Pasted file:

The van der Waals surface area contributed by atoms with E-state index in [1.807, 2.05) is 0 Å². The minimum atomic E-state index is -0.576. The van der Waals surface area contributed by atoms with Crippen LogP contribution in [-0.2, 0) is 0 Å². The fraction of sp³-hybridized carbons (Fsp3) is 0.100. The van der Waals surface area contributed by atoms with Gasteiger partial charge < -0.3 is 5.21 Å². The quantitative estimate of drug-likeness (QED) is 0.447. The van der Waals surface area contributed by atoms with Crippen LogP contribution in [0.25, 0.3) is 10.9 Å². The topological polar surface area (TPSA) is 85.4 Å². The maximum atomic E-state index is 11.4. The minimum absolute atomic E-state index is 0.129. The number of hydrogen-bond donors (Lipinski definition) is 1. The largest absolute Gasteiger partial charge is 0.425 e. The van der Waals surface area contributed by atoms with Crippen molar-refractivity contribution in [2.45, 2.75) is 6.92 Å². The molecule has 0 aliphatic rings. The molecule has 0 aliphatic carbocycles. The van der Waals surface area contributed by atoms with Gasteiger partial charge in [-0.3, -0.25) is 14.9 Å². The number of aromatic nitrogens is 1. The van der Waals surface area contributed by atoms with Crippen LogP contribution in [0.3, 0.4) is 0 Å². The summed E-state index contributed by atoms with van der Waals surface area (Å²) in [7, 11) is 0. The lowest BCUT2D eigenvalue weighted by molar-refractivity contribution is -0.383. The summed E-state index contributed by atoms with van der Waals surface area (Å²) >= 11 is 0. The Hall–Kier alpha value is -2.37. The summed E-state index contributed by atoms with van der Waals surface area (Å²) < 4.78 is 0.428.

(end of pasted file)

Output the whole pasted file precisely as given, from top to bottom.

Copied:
The van der Waals surface area contributed by atoms with E-state index in [1.807, 2.05) is 0 Å². The minimum atomic E-state index is -0.576. The van der Waals surface area contributed by atoms with Crippen LogP contribution in [-0.2, 0) is 0 Å². The fraction of sp³-hybridized carbons (Fsp3) is 0.100. The van der Waals surface area contributed by atoms with Gasteiger partial charge < -0.3 is 5.21 Å². The quantitative estimate of drug-likeness (QED) is 0.447. The van der Waals surface area contributed by atoms with Crippen LogP contribution in [0.25, 0.3) is 10.9 Å². The topological polar surface area (TPSA) is 85.4 Å². The maximum atomic E-state index is 11.4. The minimum absolute atomic E-state index is 0.129. The number of hydrogen-bond donors (Lipinski definition) is 1. The largest absolute Gasteiger partial charge is 0.425 e. The van der Waals surface area contributed by atoms with Crippen molar-refractivity contribution in [2.45, 2.75) is 6.92 Å². The molecule has 0 aliphatic rings. The molecule has 0 aliphatic carbocycles. The van der Waals surface area contributed by atoms with Gasteiger partial charge in [-0.3, -0.25) is 14.9 Å². The number of aromatic nitrogens is 1. The van der Waals surface area contributed by atoms with Crippen LogP contribution in [0.3, 0.4) is 0 Å². The summed E-state index contributed by atoms with van der Waals surface area (Å²) in [7, 11) is 0. The lowest BCUT2D eigenvalue weighted by molar-refractivity contribution is -0.383. The summed E-state index contributed by atoms with van der Waals surface area (Å²) >= 11 is 0. The Hall–Kier alpha value is -2.37. The summed E-state index contributed by atoms with van der Waals surface area (Å²) < 4.78 is 0.428.